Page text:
“There is nothing more painful to me at this stage in my life than to walk down the street and hear footsteps and start thinking about robbery — then look around and see somebody white and feel relieved.” — Jesse Jackson
The inventors of a new iPhone (and soon on Android) app called SketchFactor think that similar, albeit not necessarily race-based, concerns — such as caring for one’s personal safety — represent a market to be tapped.
Ongoing events in Ferguson, Missouri, make the debate about SketchFactor particularly timely since — although with hugely different levels of importance and emotion — both are causing debates over race relations and racism in the United States.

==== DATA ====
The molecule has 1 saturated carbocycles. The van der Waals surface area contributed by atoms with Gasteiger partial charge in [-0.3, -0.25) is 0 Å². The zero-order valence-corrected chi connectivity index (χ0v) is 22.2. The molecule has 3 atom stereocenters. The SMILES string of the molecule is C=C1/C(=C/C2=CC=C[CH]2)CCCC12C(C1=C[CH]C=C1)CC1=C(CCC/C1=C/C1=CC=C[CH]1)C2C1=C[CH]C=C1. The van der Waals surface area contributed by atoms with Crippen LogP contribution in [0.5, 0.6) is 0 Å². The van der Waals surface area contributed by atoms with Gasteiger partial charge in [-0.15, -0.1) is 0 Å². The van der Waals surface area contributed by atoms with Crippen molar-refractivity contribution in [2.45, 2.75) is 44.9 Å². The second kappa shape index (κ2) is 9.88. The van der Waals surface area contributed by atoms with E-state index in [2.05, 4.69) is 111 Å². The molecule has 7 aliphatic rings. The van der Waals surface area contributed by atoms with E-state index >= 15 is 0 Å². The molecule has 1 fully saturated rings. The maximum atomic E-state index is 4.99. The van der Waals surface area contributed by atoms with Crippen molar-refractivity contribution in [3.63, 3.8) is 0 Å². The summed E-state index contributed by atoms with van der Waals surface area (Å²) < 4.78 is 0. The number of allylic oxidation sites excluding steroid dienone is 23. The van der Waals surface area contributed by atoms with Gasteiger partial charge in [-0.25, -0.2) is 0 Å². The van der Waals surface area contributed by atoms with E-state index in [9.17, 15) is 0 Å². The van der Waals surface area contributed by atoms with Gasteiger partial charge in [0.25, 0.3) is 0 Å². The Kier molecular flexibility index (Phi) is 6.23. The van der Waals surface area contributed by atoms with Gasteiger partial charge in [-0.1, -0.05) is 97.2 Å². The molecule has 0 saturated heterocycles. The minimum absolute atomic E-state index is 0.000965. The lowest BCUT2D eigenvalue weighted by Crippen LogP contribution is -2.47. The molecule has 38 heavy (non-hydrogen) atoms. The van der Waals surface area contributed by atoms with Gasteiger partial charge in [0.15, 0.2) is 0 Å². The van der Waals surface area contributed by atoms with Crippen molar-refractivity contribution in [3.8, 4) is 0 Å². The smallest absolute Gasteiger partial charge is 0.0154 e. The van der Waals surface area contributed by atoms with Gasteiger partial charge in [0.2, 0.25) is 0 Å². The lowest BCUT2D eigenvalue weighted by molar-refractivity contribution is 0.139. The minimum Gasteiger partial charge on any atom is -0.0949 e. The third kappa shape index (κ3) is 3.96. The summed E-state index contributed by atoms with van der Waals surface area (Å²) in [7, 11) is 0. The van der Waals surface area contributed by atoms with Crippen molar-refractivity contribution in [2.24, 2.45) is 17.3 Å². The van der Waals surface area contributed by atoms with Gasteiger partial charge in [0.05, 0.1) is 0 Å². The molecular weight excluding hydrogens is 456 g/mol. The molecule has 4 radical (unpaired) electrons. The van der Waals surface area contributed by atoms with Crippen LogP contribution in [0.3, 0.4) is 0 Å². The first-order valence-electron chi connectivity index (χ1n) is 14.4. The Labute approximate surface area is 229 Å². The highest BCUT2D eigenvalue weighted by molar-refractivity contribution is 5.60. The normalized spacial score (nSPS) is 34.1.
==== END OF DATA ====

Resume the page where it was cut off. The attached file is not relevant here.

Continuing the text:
And so the app uses public data combined with crowdsourced reports of “sketch” — meaning activity in a location that ranges from weird to dangerous, from catcalls to racial profiling, which is then marked on a map — to help users avoid neighborhoods or routes that might offer unwanted encounters.
No doubt that crowdsourced information allows the injection of bias, even racism, into such an application. But there’s a reason why so many of today’s most successful travel and leisure websites such as TripAdvisor and Yelp rely on user contributions to generate content that other users largely trust. It is a proven model, at least if there is a critical mass of participants.
But when they learned of SketchFactor, the left-wing blogosphere went crazy with cries of “racist!”
Please read the rest of my article for the American Spectator here:
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